Energy prices set to spike 50% research suggests as decision due Thursday

Energy prices set to spike 50% research suggests as decision due Thursday
Ofgem will announce the next price cap level on Thursday.

Ofgem is expected to let energy bills rise by a crippling 50% for millions of customers, according to the latest expert analysis.

Ahead of the regulator’s crunch decision on Thursday, which will impact around 22 million households, energy consultancy Cornwall Insight said bills will likely hit £1,915 for the typical household.

The rises will come into force from April 1, when the price cap on energy bills is updated for the next six months.

The energy regulator on Wednesday said that it was moving the price cap announcement forward.

It was originally meant to be revealed on Monday but officials, without saying why, decided to move it to 11am on Thursday.

Cornwall Insight’s latest predictions, calculated using the latest data, is a little lower than previous expectations, which had hit £1,995.

But it would still be a blow to households that are already under mounting cost of living pressures.

And Cornwall’s experts said they expect the cap to rise even further – to £2,329 – for six months from October.

However, this prediction is likely to change if Ofgem makes changes to how it calculates the price cap, which it is expected to do.

The rises have been caused by a manifold increase in global gas prices.

Calls have been mounting for the Government to step in to protect households, especially the most vulnerable.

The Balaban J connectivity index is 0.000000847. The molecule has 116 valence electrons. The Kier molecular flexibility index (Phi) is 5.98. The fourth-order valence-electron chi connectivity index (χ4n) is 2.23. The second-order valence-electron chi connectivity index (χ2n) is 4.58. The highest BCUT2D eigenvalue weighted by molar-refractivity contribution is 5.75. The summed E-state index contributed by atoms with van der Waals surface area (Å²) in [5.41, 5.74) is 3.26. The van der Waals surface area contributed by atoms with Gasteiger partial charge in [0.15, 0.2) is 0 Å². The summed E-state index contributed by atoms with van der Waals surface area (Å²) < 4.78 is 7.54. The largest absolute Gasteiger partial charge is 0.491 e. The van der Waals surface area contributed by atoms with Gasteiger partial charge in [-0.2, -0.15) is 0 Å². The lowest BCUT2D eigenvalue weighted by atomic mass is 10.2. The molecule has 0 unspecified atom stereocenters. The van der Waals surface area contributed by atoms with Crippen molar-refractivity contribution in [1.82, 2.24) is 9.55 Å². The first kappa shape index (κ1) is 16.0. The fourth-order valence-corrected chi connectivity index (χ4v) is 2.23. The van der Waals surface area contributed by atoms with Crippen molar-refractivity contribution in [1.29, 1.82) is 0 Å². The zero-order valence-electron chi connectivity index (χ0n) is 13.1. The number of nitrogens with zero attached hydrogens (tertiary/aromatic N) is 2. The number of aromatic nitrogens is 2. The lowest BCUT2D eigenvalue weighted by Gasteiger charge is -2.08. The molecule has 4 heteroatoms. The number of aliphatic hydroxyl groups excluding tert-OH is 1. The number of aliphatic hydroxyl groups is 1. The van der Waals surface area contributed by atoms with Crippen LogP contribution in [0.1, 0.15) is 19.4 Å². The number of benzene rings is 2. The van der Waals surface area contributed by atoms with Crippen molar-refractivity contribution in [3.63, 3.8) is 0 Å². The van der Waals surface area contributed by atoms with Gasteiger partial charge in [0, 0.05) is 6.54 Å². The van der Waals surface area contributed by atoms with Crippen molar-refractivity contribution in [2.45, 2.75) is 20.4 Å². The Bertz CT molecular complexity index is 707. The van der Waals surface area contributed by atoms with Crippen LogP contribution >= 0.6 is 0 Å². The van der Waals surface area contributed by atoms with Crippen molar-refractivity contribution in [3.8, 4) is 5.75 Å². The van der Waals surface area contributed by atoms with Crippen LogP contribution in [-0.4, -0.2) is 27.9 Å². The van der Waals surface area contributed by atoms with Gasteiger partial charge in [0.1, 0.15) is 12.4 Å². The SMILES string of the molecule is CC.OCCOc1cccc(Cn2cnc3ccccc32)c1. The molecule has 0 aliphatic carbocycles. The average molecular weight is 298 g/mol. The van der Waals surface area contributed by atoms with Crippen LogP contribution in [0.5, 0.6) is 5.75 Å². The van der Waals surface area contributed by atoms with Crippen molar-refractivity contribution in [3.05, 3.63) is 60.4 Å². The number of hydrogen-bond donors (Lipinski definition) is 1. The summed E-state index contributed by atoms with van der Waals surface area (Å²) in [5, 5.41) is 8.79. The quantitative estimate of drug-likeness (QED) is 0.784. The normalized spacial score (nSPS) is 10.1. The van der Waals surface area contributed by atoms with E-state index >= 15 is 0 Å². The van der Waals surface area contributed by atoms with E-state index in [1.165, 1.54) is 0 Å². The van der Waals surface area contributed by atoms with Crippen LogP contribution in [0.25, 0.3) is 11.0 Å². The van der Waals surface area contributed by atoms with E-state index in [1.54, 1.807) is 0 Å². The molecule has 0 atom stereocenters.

On Wednesday, the Times reported that ministers are planning to back loans of around £6 billion to energy companies.

The companies would then pass on this money to households, saving them around £200 off their energy bills each, in a rebate.

This would come alongside more targeted help, such as an expansion of the Warm Home Discount Scheme.

The £6 billion figure, suggested to the Times by sources, is considerably lower than earlier estimates on how much it might cost to help out households through loans.

One figure that had been floated was as high as £20 billion.

Ministers have reportedly approved the plans.

The new money will be a loan to energy companies and they will be expected to pay it back.

That means while customers are protected from the worst of April’s price rises, they will likely pay the same amount to their energy supplier in the long run.

This plan is predicated on a fall in the record-high price that energy suppliers are currently paying for gas and electricity.

If this price does not significantly drop, bills will need to rise further to recoup the loan money down the line.

Some experts predict that high energy prices are probably here to stay for a couple of years.

If prices fall, the scheme would likely mean these drops in wholesale costs will not be passed on to customers until the Government-backed loans have been repaid.

Ministers are reportedly also expected to announce extra help for poorer households, including an extension of the Warm Home Discount Scheme.

Energy price rises are expected to come alongside an overall spike in the cost of living across the UK.

Inflation reached 5.4% in the year to December, recent figures from the Office for National Statistics showed.

It was likely to spark a crisis in the cost of living for households across the UK even without a 50% spike in energy bills.

Emma Pinchbeck, the boss of trade body Energy UK said: “The expected price cap rise is going to be extremely worrying news for millions of customers.

“Several ideas to reduce bills have been under discussion but it’s now a matter of urgency that customers get reassurance from the Government that they won’t be left to face this rise alone.

“Suppliers have been providing hundreds of millions of pounds in financial assistance since the start of the pandemic and will continue to do all they can to help customers struggling with their bills.

“When international gas prices are this high, there is a need for the Government to act, as other Governments already have, to make a real difference to bills and to protect the wider economy.”

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